Language Selection

English French German Italian Portuguese Spanish

Sun celebrates the 10th birthday Java

Filed under
Software

Java began life as a programming language that let developers create animated images on their Web sites, but it eventually grew into a wide-ranging collection of software and specifications that can be used to write programs on everything from mobile phones to mainframe computers.

In 1995, however, Java struck home with its mantra of "write once, run anywhere," which promised to make life easier for developers, who would no longer have to go through the time-consuming process of compiling their code to run on different types of hardware.

The story of Java includes some fantastic successes, missed opportunities, and a couple of acrimonious lawsuits. "It's been a rocket ride that nobody expected would ever get near this far," said Jonathan Schwartz, Sun's president and chief operating officer.

Schwartz's comments came at the low-key 10th birthday party for Java, held in the shadow of the Clock Tower building that dominates Sun's Santa Clara, California, campus.

Java's birthday party felt a bit like a high school reunion as former Sun employees embraced co-workers they had left behind. There was free beer, pink popcorn, and ice cream bars. Sun had set up a dunk tank and even arranged a brief performance by Sun developer Hideya Kawahara, who played a ukulele that had been built to resemble Duke, the black-and-white dancing blob that has served as Java's mascot since its inception.

That Java's 10th birthday would even be remembered seemed an unlikely possibility in 1995. At that time, Java was an obscure technology left over from a failed interactive TV venture called FirstPerson.

But with the World Wide Web taking off, the FirstPerson team somehow managed to convince Sun’s legal department to let it take the unprecedented step of releasing the Java source code to the public.

Full Story.

More in Tux Machines

Open-Source Chat Platform Scrollback Raises $400,000 Seed Round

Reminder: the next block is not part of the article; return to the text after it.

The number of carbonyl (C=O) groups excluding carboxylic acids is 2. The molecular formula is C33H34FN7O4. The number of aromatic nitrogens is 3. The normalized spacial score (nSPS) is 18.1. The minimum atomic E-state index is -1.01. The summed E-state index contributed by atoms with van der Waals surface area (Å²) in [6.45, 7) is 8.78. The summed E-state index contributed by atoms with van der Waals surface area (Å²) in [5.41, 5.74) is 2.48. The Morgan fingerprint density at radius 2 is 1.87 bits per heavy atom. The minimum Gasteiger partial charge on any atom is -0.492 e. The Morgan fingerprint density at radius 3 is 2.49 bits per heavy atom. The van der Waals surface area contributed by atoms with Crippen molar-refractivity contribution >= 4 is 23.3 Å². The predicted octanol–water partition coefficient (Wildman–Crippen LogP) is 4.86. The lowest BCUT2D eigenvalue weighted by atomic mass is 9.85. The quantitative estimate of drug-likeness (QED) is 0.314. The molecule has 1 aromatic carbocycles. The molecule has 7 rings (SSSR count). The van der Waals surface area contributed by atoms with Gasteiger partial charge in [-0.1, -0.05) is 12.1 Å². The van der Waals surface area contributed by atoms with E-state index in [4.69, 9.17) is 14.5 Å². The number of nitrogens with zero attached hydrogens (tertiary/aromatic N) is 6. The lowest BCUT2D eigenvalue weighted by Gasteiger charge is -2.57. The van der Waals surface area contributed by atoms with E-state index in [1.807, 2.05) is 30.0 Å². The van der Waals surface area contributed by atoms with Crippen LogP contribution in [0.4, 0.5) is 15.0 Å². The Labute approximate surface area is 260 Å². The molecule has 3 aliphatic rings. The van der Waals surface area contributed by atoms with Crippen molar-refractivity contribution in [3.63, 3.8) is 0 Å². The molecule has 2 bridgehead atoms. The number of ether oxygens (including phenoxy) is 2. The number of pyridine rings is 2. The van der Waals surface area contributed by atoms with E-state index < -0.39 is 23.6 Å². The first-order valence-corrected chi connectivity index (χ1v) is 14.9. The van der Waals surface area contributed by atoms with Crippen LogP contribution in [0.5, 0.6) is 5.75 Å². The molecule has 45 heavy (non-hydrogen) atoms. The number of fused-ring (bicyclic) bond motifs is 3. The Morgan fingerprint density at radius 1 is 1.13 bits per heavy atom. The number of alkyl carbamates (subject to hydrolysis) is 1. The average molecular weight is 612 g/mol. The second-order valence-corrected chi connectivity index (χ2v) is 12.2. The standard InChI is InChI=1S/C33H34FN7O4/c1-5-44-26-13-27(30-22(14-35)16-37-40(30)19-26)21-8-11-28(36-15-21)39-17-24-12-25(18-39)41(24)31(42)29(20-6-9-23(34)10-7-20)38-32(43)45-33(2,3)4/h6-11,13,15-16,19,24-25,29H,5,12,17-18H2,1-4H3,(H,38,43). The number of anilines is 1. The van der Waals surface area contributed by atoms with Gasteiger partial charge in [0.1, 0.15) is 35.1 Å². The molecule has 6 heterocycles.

Scrollback, a free open-source chat platform for online communities, has raised $500,000 Singaporean dollars (about $400,000) led by Jungle Ventures, with participation from Singapore’s National Research Foundation, Crystal Horse Investments, Singapore Angel Network, Roland Turner, and other angel investors. Read more

An open source Christmas with Kano

So this season, what every open sourc-erer wants might just be Kano, a computer kit that comes will all the functions needed to build it and learn to code afterwards. Read more

Particulate sensor developed using open source approach

A New York based start up company has used an open source approach, as well as funding from Kickstarter, to develop AirBeam – a handheld sensor which determines the concentration of particles in the air measuring 2.5µm or less. [...] The AirCasting app and website code is available on GitHub as open source, along with the AirBeam firmware and electronic schematics. The STL files for 3D printing the AirBeam and LiteBeam enclosures can be downloaded from www.shapeways.com. Read more

Brocade relying on open source and 'natural tension' for growth

In line with this prediction, Brocade has been working towards changing its business tactics from being known as a hardware enterprise storage provider to also becoming an additional player in the software-defined network market — one in which rival Cisco has also been dipping its toes. Read more